It happens to all of us: You find the perfect job opportunity, customize your resume and cover letter, apply online, and pray it passes the infamous six-second resume review test. The majority of the time, your job application disappears into the resume “black hole,” and you wonder why you didn’t get the interview.
Many job seekers don’t realize that 75 percent of their applications are rejected before human eyes even see them. An applicant tracking system often needs to review your resume before reaching an actual person.
You’ll find everything you need to know about applicant tracking system resume below, including best practices for optimizing your resume and beating the bots.
What is an applicant tracking system?
Employers utilize application tracking systems to collect, sort, scan, and rank job applications during the hiring process.
Originally, applicant tracking systems were developed for large companies, with several thousand applications arriving weekly. Over 99 percent of Fortune 500 companies use ATS software to streamline their recruitment process. As a result, what began as a recruitment solution for large companies has become a standard tool for companies of all sizes.
Application tracking systems (ATS): What and how do they work?
For employers and hiring managers, applicant tracking systems act as electronic gatekeepers. A job application is parsed into categories and then scanned for keywords based on the resume’s content to determine if it should be forwarded to a recruiter. In essence, the purpose of the screening process is to eliminate unqualified candidates so that recruiters can focus on hiring those who will be best suited to the job. It is, therefore, more likely for the ATS to toss out the least-qualified candidates rather than identify the applicants who are most likely to succeed.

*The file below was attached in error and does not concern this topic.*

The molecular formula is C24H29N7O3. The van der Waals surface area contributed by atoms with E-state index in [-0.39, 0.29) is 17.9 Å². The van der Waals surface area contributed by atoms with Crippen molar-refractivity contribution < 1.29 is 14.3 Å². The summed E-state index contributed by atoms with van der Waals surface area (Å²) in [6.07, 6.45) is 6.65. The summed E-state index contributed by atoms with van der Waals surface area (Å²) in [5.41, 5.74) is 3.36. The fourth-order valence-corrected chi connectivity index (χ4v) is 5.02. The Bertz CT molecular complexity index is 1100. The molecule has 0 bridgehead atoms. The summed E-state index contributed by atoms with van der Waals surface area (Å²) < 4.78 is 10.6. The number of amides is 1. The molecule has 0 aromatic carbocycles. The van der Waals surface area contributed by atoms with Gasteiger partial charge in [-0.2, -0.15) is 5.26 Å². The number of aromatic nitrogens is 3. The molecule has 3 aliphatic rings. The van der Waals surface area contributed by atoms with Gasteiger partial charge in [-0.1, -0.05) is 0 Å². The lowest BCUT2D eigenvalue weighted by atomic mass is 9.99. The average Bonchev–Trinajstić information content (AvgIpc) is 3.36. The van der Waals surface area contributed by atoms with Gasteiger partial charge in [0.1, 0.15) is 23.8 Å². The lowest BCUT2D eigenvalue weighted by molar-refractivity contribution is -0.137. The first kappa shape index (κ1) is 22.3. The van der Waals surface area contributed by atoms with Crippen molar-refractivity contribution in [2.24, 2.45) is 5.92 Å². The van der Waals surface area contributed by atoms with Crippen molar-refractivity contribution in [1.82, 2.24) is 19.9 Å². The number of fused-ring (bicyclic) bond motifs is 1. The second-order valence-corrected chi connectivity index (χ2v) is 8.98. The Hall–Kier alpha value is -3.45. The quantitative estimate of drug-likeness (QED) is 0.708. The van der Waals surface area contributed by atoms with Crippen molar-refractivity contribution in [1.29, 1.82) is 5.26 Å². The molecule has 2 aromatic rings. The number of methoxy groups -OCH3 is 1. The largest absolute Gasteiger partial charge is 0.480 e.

This can lead to a qualified candidate being overlooked if they do not have a resume template written and formatted for the applicant tracking system.
What you need to know when writing an ATS-friendly resume
An ATS-friendly resume adheres to a few key elements, which we determined by analyzing 1,000 resumes from professionals with at least eight years of experience across the country. The results revealed the most common resume mistakes that will result in application rejection.
Follow these tips to write and use an ATS-optimized resume if you want to make sure your resume fits into an applicant tracking system.
Headers and footers should not contain important details.
Several applicant tracking systems have difficulty reading and parsing information in Word documents’ header and footer sections. We found that 25% of the time, the ATS could not identify a portion of the job seeker’s contact information. Ensure that important contact details (such as your name, phone number, or email address) are not included in your resume’s header or footer. This is key in writing an applicant tracking system resume.
Make sure your resume is the right file type.
PDFs are not the most ATS-friendly file type, despite popular belief. The PDF format is the best for preserving the design and format of resumes. However, not all ATS programs are compatible with PDF files case a system asks you to upload your resume, and “PDF” is listed among the file types, do not hesitate to send a PDF version.